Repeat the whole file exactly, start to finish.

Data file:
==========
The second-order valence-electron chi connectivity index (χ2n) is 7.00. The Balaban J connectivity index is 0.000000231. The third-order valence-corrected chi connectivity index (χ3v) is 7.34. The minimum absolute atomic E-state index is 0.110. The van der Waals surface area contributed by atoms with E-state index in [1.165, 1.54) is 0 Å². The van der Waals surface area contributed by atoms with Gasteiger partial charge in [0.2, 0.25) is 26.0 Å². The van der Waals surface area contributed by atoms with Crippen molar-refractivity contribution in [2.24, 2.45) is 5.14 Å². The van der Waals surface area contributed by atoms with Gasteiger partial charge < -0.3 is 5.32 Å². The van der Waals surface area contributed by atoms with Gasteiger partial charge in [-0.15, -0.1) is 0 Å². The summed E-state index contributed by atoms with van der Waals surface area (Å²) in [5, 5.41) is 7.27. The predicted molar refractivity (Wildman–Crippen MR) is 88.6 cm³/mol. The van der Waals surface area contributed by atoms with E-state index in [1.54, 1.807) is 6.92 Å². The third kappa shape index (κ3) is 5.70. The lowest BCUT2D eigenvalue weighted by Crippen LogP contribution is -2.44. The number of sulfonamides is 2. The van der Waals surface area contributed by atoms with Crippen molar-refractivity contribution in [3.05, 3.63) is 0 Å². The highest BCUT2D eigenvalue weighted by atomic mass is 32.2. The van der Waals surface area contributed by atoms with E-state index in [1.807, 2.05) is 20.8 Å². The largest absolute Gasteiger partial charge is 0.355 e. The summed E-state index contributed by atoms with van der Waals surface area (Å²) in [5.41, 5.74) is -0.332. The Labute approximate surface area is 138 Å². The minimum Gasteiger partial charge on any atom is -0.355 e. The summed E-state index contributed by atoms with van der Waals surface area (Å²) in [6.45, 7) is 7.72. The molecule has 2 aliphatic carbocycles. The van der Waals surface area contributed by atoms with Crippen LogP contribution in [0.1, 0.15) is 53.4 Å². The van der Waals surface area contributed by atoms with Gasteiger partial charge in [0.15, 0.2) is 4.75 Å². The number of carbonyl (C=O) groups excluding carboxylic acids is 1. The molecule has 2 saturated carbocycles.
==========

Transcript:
The second-order valence-electron chi connectivity index (χ2n) is 7.00. The Balaban J connectivity index is 0.000000231. The third-order valence-corrected chi connectivity index (χ3v) is 7.34. The minimum absolute atomic E-state index is 0.110. The van der Waals surface area contributed by atoms with E-state index in [1.165, 1.54) is 0 Å². The van der Waals surface area contributed by atoms with Gasteiger partial charge in [0.2, 0.25) is 26.0 Å². The van der Waals surface area contributed by atoms with Crippen molar-refractivity contribution in [2.24, 2.45) is 5.14 Å². The van der Waals surface area contributed by atoms with Gasteiger partial charge < -0.3 is 5.32 Å². The van der Waals surface area contributed by atoms with Gasteiger partial charge in [-0.15, -0.1) is 0 Å². The summed E-state index contributed by atoms with van der Waals surface area (Å²) in [5, 5.41) is 7.27. The predicted molar refractivity (Wildman–Crippen MR) is 88.6 cm³/mol. The van der Waals surface area contributed by atoms with E-state index in [1.54, 1.807) is 6.92 Å². The third kappa shape index (κ3) is 5.70. The lowest BCUT2D eigenvalue weighted by Crippen LogP contribution is -2.44. The number of sulfonamides is 2. The van der Waals surface area contributed by atoms with Crippen molar-refractivity contribution in [3.05, 3.63) is 0 Å². The highest BCUT2D eigenvalue weighted by atomic mass is 32.2. The van der Waals surface area contributed by atoms with E-state index in [1.807, 2.05) is 20.8 Å². The largest absolute Gasteiger partial charge is 0.355 e. The summed E-state index contributed by atoms with van der Waals surface area (Å²) in [5.41, 5.74) is -0.332. The Labute approximate surface area is 138 Å². The minimum Gasteiger partial charge on any atom is -0.355 e. The summed E-state index contributed by atoms with van der Waals surface area (Å²) in [6.45, 7) is 7.72. The molecule has 2 aliphatic carbocycles. The van der Waals surface area contributed by atoms with Crippen LogP contribution in [0.1, 0.15) is 53.4 Å². The van der Waals surface area contributed by atoms with Gasteiger partial charge in [0.15, 0.2) is 4.75 Å². The number of carbonyl (C=O) groups excluding carboxylic acids is 1. The molecule has 2 saturated carbocycles.